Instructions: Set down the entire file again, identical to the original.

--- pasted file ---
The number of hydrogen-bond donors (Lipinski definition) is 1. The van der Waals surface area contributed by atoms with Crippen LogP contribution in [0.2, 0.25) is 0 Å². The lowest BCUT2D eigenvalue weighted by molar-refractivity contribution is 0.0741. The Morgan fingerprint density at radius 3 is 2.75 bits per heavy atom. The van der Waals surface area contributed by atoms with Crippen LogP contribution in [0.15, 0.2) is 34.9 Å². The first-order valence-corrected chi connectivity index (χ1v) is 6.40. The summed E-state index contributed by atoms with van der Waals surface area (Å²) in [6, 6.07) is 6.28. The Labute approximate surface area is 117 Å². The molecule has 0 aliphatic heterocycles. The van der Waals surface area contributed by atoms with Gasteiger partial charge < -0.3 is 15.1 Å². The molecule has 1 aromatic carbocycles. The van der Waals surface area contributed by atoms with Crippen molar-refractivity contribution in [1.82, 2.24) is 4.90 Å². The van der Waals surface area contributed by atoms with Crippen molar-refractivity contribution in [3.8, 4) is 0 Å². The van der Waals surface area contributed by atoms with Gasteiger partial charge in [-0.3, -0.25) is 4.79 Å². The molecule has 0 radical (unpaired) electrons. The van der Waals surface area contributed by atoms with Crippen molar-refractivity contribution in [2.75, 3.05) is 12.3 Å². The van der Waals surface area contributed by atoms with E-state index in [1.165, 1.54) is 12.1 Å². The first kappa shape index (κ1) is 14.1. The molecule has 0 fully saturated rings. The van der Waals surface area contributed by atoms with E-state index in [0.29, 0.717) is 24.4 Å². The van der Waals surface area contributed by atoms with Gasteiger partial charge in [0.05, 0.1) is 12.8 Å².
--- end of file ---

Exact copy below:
The number of hydrogen-bond donors (Lipinski definition) is 1. The van der Waals surface area contributed by atoms with Crippen LogP contribution in [0.2, 0.25) is 0 Å². The lowest BCUT2D eigenvalue weighted by molar-refractivity contribution is 0.0741. The Morgan fingerprint density at radius 3 is 2.75 bits per heavy atom. The van der Waals surface area contributed by atoms with Crippen LogP contribution in [0.15, 0.2) is 34.9 Å². The first-order valence-corrected chi connectivity index (χ1v) is 6.40. The summed E-state index contributed by atoms with van der Waals surface area (Å²) in [6, 6.07) is 6.28. The Labute approximate surface area is 117 Å². The molecule has 0 aliphatic heterocycles. The van der Waals surface area contributed by atoms with Gasteiger partial charge < -0.3 is 15.1 Å². The molecule has 1 aromatic carbocycles. The van der Waals surface area contributed by atoms with Crippen molar-refractivity contribution in [1.82, 2.24) is 4.90 Å². The van der Waals surface area contributed by atoms with Crippen molar-refractivity contribution in [3.8, 4) is 0 Å². The van der Waals surface area contributed by atoms with Gasteiger partial charge in [-0.3, -0.25) is 4.79 Å². The molecule has 0 radical (unpaired) electrons. The van der Waals surface area contributed by atoms with Crippen molar-refractivity contribution in [2.75, 3.05) is 12.3 Å². The van der Waals surface area contributed by atoms with E-state index in [1.165, 1.54) is 12.1 Å². The first kappa shape index (κ1) is 14.1. The molecule has 0 fully saturated rings. The van der Waals surface area contributed by atoms with E-state index in [0.29, 0.717) is 24.4 Å². The van der Waals surface area contributed by atoms with Gasteiger partial charge in [0.05, 0.1) is 12.8 Å².